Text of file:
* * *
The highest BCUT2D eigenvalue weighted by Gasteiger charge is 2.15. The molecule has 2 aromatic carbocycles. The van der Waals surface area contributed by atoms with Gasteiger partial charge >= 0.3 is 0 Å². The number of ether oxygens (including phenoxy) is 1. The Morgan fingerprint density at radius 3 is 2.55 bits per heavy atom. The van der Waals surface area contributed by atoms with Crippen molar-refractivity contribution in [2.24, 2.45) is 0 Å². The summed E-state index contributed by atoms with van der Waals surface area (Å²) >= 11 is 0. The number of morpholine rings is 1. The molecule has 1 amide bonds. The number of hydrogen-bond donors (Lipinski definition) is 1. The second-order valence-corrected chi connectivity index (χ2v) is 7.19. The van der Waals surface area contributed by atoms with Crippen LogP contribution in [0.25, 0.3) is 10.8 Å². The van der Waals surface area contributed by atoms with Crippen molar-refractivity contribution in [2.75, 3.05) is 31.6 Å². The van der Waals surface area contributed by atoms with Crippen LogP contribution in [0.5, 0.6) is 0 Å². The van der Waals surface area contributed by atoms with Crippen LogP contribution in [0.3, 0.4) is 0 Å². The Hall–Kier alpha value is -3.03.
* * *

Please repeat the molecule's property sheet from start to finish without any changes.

The highest BCUT2D eigenvalue weighted by Gasteiger charge is 2.15. The molecule has 2 aromatic carbocycles. The van der Waals surface area contributed by atoms with Gasteiger partial charge >= 0.3 is 0 Å². The number of ether oxygens (including phenoxy) is 1. The Morgan fingerprint density at radius 3 is 2.55 bits per heavy atom. The van der Waals surface area contributed by atoms with Crippen molar-refractivity contribution in [2.24, 2.45) is 0 Å². The summed E-state index contributed by atoms with van der Waals surface area (Å²) >= 11 is 0. The number of morpholine rings is 1. The molecule has 1 amide bonds. The number of hydrogen-bond donors (Lipinski definition) is 1. The second-order valence-corrected chi connectivity index (χ2v) is 7.19. The van der Waals surface area contributed by atoms with Crippen LogP contribution in [0.25, 0.3) is 10.8 Å². The van der Waals surface area contributed by atoms with Crippen molar-refractivity contribution in [2.75, 3.05) is 31.6 Å². The van der Waals surface area contributed by atoms with Crippen LogP contribution in [0.5, 0.6) is 0 Å². The van der Waals surface area contributed by atoms with Crippen LogP contribution in [0.3, 0.4) is 0 Å². The Hall–Kier alpha value is -3.03.